DEAUVILLE France (Reuters) - EU leaders are likely to agree a new decade of climate and energy policy next week despite the "legitimate concerns" of several nations, Europe's climate boss said on Thursday.
European Union leaders have set themselves a deadline of the end of October to agree on green energy goals for 2030 to follow on from 2020 policy.
Provided they agree, the EU will be the first major bloc to set out its position ahead of a U.N. conference in Paris in 2015 to negotiate an international pact on curbing global warming.
"There should not be problems that could not be overcome," European Climate Commissioner Connie Hedegaard told Reuters on the sidelines of a conference in Deauville, northern France.
"It should be feasible to agree on a 40 percent domestic greenhouse gas target and a very strong signal on efficiency and renewables," she said.
"A lot of details will follow, but then we will have the skeleton on which we can build."
If the EU leaders do not agree, Hedegaard said they would be responsible for destroying momentum toward a new global deal, which she said would still be "tremendously difficult" to reach.
Looking back to the failed Copenhagen U.N. summit in 2009, Hedegaard said the U.N. Paris conference was "going to be yet another nightmare but hopefully this time it could end well" as the United States and China edge toward action and pressure from citizens demanding change builds.
The European Commission, the EU executive, has outlined three targets for 2030 - to cut greenhouse gas emissions by 40 percent versus 1990 levels, to improve energy efficiency to 30 percent compared with business as usual and to increase the share of renewable energy in the mix to 27 percent.
Poland, which depends on coal for most of its energy, has been prominent in complaining about the cost of increasing the emissions cutting target to 40 percent from a 20 percent goal for 2020.
Other EU states also have "legitimate concerns," Hedegaard said.
A briefing paper, seen by Reuters, prepared ahead of a meeting of EU leaders in Brussels on Oct. 23-24, showed Britain had concerns about increasing energy efficiency, while Germany said a deal should not be done at any price.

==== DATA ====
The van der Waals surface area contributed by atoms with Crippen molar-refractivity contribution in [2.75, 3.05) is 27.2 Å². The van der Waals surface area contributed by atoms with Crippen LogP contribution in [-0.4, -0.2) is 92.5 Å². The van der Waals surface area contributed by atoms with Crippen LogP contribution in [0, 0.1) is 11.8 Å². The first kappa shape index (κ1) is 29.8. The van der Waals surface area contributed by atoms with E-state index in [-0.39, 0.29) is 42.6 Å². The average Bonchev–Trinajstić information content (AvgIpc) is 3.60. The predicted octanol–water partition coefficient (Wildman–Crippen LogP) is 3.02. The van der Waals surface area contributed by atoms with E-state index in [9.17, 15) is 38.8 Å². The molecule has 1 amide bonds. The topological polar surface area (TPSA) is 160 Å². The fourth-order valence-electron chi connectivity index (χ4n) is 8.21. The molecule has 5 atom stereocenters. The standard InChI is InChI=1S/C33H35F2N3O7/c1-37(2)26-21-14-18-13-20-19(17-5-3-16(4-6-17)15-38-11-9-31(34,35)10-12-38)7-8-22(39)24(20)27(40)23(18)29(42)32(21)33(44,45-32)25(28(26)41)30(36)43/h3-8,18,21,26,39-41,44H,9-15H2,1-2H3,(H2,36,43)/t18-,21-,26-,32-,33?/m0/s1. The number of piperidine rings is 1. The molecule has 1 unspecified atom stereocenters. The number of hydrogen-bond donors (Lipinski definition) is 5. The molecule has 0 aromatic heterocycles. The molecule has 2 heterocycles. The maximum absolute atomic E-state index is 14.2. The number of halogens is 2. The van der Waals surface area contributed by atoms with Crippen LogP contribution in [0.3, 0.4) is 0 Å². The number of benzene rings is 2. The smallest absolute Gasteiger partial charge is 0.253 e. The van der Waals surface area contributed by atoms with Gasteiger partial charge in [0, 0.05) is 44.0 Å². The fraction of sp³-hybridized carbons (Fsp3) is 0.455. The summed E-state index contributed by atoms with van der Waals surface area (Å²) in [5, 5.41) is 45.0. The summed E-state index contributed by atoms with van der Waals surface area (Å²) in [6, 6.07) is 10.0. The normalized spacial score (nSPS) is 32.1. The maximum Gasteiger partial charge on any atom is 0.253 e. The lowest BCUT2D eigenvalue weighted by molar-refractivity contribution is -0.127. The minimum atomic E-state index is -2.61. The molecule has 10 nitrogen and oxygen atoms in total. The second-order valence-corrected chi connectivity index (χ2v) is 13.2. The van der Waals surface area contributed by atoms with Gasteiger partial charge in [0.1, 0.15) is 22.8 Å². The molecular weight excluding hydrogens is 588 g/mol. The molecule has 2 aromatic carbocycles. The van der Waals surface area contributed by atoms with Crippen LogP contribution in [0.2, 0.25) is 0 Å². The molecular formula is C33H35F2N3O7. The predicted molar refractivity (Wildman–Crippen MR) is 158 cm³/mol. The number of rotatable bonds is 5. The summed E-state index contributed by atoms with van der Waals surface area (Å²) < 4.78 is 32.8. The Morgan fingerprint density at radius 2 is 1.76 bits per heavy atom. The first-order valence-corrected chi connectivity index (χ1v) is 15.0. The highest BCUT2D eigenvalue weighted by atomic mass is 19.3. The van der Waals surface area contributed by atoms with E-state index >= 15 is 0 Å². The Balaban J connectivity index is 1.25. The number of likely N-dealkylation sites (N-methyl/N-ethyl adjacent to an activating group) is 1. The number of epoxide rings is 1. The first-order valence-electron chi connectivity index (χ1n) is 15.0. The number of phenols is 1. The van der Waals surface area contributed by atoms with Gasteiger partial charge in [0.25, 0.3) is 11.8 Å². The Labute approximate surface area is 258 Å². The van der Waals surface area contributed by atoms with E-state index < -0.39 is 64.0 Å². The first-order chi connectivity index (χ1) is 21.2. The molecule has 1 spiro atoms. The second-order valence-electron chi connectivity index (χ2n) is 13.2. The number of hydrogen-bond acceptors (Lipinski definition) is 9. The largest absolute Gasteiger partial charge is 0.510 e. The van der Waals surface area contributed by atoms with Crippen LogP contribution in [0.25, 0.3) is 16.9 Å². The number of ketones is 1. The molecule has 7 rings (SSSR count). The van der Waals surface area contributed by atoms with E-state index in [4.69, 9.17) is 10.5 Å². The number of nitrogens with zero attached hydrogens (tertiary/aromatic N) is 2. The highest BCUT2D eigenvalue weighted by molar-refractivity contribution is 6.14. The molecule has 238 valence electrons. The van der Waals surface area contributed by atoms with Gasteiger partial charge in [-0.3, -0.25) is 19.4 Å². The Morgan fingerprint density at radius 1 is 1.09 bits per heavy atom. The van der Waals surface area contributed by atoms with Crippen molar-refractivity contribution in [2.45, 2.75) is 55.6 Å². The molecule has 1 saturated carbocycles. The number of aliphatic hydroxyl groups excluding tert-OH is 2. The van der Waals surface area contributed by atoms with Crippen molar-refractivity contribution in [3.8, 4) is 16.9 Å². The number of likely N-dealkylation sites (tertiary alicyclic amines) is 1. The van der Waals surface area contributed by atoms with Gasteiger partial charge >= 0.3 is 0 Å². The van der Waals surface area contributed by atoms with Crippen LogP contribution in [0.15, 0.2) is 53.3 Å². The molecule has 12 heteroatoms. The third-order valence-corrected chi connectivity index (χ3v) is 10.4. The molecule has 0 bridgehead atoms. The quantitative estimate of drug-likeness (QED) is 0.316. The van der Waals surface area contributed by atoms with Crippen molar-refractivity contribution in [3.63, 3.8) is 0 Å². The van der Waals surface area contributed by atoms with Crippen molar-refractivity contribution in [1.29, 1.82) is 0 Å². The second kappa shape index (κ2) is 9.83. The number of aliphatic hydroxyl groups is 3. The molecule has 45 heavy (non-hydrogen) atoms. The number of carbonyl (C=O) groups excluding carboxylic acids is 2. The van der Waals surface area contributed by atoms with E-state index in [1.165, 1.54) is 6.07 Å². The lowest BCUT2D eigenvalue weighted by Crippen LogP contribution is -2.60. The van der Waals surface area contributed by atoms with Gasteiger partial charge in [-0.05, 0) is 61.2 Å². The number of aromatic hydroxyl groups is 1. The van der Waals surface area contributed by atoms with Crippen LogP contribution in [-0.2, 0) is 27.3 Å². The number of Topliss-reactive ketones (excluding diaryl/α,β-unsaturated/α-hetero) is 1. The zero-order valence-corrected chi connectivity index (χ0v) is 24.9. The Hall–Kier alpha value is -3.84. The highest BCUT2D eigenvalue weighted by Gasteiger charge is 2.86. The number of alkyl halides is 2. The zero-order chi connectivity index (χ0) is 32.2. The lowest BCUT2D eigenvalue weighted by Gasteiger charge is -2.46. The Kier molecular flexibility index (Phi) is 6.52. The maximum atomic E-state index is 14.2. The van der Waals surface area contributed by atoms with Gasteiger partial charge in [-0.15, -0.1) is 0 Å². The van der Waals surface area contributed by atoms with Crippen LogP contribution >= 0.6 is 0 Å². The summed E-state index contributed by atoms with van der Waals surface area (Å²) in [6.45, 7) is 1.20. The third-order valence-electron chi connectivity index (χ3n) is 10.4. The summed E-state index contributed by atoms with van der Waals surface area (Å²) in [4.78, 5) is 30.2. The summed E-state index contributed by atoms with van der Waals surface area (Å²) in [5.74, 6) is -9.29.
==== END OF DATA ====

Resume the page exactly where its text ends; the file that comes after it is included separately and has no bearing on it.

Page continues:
For Hedegaard, energy efficiency is the most logical step, especially as the crisis between Russia and Ukraine focuses the EU on the need to reduce dependency on imported Russian gas.
Environment campaigners say Britain's issue with energy saving is partly because it has committed to a major investment in nuclear power, which needs high demand to justify it.
The European Commission earlier this month approved Britain's plans to finance the new nuclear plant to be built at Hinkley Point in southwest England and operated by French utility EDF. (EDF.PA)
EDF will receive a guaranteed power price of 92.50 pounds($149) per megawatt-hour for 35 years, more than twice the current market rate.
Hedegaard was one of five out of 28 commissioners who voted against the Commission's approval.
"It's no secret that I was not in favor of that decision," Hedegaard said. "I just think at a time when we are heading toward a system where we want subsidies for renewables to be cut, it is not the right signal," she said. "I would also be concerned about prices for the energy consumers in Britain."
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Editing by Robin Pomeroy